For those of you wondering about shapes that produce conventional chords with DADGAD, here you go. It’s good to know these if you want to go from a more conventional sound to an invented chord.


dadgad chords



Too much drone?

The drone of the five unfretted strings might be too much for you after a while. Experiment with eliminating strings. Try strumming the first three strings. Or the first two. Or whatever. Find variety.


Using notes on other strings is good for adding variety, as well. I’ll talk about this in the next post.


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Mixing scales

Here are some examples of how to mix minor pentatonic and dorian.


Endless 8th notes

I’ve used eighth notes to make the difference between minor pentatonic and dorian easier to see.


min pent to dor


Rhythmic variation

Use the same lick and vary it rhythmically.


min pent to dor 2 

 Long notes

Long notes are always effective. They act as milestones for listeners simply because they last longer than the notes around them. Notice that I removed a note from the original. It wasn’t working with the rhythm I was using.

min pent to dor 3 



Repeated notes are also very effective.

min pent to dor 4 


Next post: open chords and alternate tuning.

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A bunch of notes for the blues 2

Here’s the A dorian mode. Use it on the blues in A.


A dorian mode

Here’s the backing track from the last post again.



Play the A dorian scale against it. Once again, get comfortable with the scale, and write down stuff you like as you play it.


Notice that all of the notes of the A minor pentatonic scale are in the A dorian mode. Knowing that, you can easily move between the different moods represented by each of these scales.


Blues scale

Here’s the blues scale in A.

blues scale in A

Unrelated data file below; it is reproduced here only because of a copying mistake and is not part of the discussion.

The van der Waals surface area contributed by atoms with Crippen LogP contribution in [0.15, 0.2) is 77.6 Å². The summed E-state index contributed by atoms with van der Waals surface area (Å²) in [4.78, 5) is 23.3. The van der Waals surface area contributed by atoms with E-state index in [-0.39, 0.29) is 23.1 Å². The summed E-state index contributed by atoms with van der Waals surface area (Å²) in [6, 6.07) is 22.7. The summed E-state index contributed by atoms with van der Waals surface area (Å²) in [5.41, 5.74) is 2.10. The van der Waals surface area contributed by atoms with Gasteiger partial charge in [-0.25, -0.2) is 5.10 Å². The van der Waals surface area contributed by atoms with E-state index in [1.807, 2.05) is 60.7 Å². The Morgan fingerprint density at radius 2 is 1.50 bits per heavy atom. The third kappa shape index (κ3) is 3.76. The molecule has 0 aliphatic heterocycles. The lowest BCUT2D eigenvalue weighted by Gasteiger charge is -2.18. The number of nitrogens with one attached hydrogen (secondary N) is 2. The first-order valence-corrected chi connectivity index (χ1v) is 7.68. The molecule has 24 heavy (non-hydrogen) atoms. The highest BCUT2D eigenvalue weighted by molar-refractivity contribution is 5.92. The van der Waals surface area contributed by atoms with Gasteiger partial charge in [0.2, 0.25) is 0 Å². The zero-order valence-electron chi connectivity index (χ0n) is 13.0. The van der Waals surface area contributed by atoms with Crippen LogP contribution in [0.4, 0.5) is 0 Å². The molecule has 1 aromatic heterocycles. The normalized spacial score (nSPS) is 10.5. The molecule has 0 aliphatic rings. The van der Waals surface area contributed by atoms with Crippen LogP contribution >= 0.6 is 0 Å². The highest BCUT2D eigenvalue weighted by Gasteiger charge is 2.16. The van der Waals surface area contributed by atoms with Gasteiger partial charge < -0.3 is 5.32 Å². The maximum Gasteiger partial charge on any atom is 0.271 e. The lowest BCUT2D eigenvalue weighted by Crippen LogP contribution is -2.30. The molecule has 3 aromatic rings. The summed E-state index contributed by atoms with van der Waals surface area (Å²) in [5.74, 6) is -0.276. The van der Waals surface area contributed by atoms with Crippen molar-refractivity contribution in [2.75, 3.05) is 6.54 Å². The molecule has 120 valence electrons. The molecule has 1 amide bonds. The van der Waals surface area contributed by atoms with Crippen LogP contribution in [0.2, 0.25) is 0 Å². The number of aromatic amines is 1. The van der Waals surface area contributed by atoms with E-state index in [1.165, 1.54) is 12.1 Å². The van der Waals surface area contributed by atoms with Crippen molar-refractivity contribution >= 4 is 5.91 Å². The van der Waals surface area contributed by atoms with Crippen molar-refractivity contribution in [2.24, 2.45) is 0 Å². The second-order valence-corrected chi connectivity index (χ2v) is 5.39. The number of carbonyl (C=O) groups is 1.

Play it against the backing track.


Moving between worlds

Each of the four scales I’ve been talking about in the last two posts offers a completely different melodic world. Play the backing track and play each scale, one after the other. As you move from one scale to the other, notice how the mood changes. Does this offer any ideas for composition or song-writing? Are you able to sing along with any of the things you play?


If you can sing along with them, do they inspire any lyrics?


Once you’re comfortable with each of the scales, practice going fluidly between them. For instance, play 4 or 5 notes of minor pentatonic, then 4 or 5 notes of major pentatonic. Then go to dorian and then the blues scale. Try writing a solo that uses all four scales.

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A bunch of notes for the blues 1

There are four different scales you can use to solo on the blues.


  • Minor pentatonic
  • Major pentatonic
  • Dorian
  • Blues scale


A major pentatonic

You know the A minor pentatonic. Here’s the A major pentatonic scale.


a major pent


Remember: take the key of the song and use that as the starting note on the sixth string. Here’s a blues in A…


blues in a

…and here’s a backing track.



Notice how the bottom staff of the video progression is different than the progression above it. Both are commonly used.


Get comfortable with the A major pentatonic scale by playing it with the progression. Like you did with the A minor pentatonic scale, write down stuff you like.


 Roman numerals

You’re probably wondering about the symbols above some of the chords in the blues progression – I7, IV7, V7.


Here’s the deal with that.


Each chord in a key is assigned a roman numeral. There are different ways of doing this. For the blues, every chord gets an upper case roman numeral (i.e. I), not a lower case roman numeral (i.e. i)


(I’ve addressed roman numerals that deal with major and minor chords here.



The first chord gets a I; the second chord gets a II, etc.



A            B           C#           D           E            F#            G#
I            II            III            IV            V            VI            VII


7th chords

If the chords are 7th chords, we put a 7 after each roman numeral.



A7            B7           C#7          D7            E7            F#7            G#7
I7            II7            III7            IV7            V7            VI7            VII7



In a conventional 12-bar blues like the one we’re talking about here, only the I7, IV7, and V7 are used. That’s how you get A7, D7, and E7 for a blues in A.


This helps if you want to use the I, IV, and V chords in another key. The key of C, for instance.



C7            D7            E7              F7             G7             A7             B7
I7            II7            III7            IV7            V7            VI7            VII7



So the chords for a blues in C would be C7, F7, and G7. And the scales you could use would be C minor pentatonic or C major pentatonic.


To be perfectly clear, use C7 instead of A7 in the progression above. Then use F7 instead of D7. And use G7 instead of E7.


We’ll look at the dorian mode and the blues scale in the next post.